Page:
Awarded the 2020 Indiana University Center for Eighteenth-Century Studies Kenshur Prize
"Fiction Without Humanity is a profound book that tenders as many pleasures as Pope or Swift as it dances between empirical minima (fleas, flies, personal pronouns, unmatched shoes) and concepts and questions that remain urgent today: Just what makes a thing count as human? How does literary form participate in this accounting? What, specifically, does literature do to, with, for us humans? Lynn Festa has written a posthumanist classic—albeit one that returns us to a new and more demanding humanity."—Jayne Lewis, author of Air's Appearance: Literary Atmosphere in British Fiction, 1660-1794Although the Enlightenment is often associated with the emergence of human rights and humanitarian sensibility, "humanity" is an elusive category in the literary, philosophical, scientific, and political writings of the period. Fiction Without Humanity offers a literary history of late seventeenth- and early eighteenth-century efforts to define the human. Focusing on the shifting terms in which human difference from animals, things, and machines was expressed, Lynn Festa argues that writers and artists treated humanity as an indefinite class, which needed to be called into being through literature and the arts.
"With its critical attention to such things as birds, insects, paintings, scientific engravings, riddles, fables, and Robinson Crusoe's island, Fiction Without Humanity offers an ambitious and persuasive account of the meaning of 'humanity'—and humanity's fictions—from radically other points of view. This book marks a bracing and mobilizing intervention in eighteenth-century eco-criticism as well as the environmental humanities more generally."—Helen Thompson, author of Fictional Matter: Empiricism, Corpuscles, and the Novel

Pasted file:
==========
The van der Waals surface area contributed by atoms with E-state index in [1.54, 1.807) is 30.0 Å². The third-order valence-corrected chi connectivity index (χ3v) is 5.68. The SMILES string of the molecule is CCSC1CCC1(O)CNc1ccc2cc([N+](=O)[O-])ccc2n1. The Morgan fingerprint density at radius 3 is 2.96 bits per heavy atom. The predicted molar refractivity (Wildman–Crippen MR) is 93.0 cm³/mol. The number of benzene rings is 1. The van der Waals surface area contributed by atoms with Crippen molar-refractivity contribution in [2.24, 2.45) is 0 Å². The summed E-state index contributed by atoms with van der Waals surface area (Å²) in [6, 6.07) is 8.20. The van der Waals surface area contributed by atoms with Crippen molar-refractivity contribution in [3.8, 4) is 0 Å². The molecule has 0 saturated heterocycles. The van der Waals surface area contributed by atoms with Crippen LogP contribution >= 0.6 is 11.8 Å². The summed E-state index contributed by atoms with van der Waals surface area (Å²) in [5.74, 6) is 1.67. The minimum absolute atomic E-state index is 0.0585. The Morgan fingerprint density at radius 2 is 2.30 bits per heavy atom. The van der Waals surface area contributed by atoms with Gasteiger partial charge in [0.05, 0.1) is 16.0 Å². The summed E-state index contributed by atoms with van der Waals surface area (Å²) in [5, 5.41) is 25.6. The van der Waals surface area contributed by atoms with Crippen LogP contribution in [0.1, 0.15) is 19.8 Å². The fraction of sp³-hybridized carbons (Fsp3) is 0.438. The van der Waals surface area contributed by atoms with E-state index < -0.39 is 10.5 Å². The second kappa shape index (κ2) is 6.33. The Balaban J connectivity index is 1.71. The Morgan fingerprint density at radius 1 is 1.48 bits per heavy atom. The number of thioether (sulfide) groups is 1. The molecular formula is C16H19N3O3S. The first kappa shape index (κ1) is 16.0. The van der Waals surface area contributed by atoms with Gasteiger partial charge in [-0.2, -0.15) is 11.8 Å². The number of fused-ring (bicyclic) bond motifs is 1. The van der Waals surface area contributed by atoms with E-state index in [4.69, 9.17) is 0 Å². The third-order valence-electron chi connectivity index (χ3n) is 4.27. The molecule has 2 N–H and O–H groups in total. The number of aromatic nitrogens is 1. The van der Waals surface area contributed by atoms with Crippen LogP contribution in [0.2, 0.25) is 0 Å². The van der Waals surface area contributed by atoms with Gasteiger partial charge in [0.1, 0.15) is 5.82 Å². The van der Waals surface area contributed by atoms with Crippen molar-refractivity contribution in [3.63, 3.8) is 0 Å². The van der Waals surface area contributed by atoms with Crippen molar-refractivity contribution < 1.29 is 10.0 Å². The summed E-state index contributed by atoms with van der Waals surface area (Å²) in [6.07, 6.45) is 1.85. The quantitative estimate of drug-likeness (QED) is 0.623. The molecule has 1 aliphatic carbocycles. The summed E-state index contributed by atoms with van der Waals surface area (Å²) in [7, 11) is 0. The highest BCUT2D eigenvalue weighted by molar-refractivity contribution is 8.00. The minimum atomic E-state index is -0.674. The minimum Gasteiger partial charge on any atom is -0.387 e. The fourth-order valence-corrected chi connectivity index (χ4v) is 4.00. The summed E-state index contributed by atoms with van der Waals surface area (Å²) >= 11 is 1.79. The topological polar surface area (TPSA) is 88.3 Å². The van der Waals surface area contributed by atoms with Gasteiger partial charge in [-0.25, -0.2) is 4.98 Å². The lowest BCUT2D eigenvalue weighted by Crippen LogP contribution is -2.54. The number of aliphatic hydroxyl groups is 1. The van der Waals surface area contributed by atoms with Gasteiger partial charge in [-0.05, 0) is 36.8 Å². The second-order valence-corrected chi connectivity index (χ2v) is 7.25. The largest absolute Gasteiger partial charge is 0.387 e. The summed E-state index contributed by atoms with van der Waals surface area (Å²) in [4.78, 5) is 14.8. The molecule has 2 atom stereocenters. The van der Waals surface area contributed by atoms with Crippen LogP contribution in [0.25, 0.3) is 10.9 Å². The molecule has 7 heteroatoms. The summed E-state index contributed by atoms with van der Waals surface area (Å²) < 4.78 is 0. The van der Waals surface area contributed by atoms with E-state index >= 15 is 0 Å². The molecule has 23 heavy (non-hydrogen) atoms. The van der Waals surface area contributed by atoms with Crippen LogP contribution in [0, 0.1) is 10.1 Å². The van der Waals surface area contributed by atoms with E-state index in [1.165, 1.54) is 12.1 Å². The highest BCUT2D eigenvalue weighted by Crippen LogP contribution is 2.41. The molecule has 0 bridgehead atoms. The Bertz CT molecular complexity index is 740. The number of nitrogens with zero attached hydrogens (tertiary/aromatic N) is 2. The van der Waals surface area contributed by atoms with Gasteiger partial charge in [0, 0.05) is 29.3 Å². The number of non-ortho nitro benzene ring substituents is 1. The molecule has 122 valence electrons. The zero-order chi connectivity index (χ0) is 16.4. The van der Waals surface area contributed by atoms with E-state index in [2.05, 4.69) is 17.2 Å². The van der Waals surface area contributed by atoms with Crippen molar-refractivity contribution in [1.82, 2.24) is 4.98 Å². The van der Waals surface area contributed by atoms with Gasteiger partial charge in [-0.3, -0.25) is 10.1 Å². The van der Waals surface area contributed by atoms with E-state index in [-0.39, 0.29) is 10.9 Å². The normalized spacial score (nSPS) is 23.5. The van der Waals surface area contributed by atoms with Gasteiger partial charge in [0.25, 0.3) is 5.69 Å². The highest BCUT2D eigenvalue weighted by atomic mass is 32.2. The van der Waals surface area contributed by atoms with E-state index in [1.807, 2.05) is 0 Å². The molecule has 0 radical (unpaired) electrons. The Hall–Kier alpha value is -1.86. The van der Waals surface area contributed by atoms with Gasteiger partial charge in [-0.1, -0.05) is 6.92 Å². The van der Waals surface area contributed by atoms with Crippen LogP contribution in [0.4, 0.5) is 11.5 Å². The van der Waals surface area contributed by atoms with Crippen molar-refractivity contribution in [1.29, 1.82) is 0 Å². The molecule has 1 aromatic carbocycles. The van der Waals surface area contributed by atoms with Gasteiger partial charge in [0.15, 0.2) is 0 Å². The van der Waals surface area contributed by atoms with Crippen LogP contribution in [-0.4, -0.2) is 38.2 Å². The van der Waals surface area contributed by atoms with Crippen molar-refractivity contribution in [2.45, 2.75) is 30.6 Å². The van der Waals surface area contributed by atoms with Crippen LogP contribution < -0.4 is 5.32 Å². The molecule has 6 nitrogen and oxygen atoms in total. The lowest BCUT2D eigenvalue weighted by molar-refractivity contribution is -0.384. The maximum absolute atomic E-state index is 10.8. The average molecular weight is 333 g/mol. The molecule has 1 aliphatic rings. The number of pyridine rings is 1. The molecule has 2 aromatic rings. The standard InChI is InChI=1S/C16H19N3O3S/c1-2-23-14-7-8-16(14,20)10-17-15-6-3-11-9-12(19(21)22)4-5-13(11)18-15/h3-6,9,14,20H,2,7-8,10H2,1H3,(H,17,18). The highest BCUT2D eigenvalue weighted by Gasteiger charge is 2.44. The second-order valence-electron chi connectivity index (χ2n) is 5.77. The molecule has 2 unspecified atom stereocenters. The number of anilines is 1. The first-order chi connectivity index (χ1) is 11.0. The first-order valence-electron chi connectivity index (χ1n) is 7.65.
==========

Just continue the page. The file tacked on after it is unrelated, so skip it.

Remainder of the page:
Drawing on an array of literary, scientific, artistic, and philosophical devices— the riddle, the fable, the microscope, the novel, and trompe l'oeil and still-life painting— Fiction Without Humanity focuses on experiments with the perspectives of nonhuman creatures and inanimate things. Rather than deriving species membership from sympathetic identification or likeness to a fixed template, early Enlightenment writers and artists grounded humanity in the enactment of capacities (reason, speech, educability) that distinguish humans from other creatures, generating a performative model of humanity capacious enough to accommodate broader claims to human rights.
In addressing genres typically excluded from canonical literary histories, Fiction Without Humanity offers an alternative account of the rise of the novel, showing how these early experiments with nonhuman perspectives helped generate novelistic techniques for the representation of consciousness. By placing the novel in a genealogy that embraces paintings, riddles, scientific plates, and fables, Festa shows realism to issue less from mimetic exactitude than from the tailoring of the represented world to a distinctively human point of view.
Lynn Festa is Professor of English at Rutgers University and author of Sentimental Figures of Empire in Eighteenth-Century Britain and France.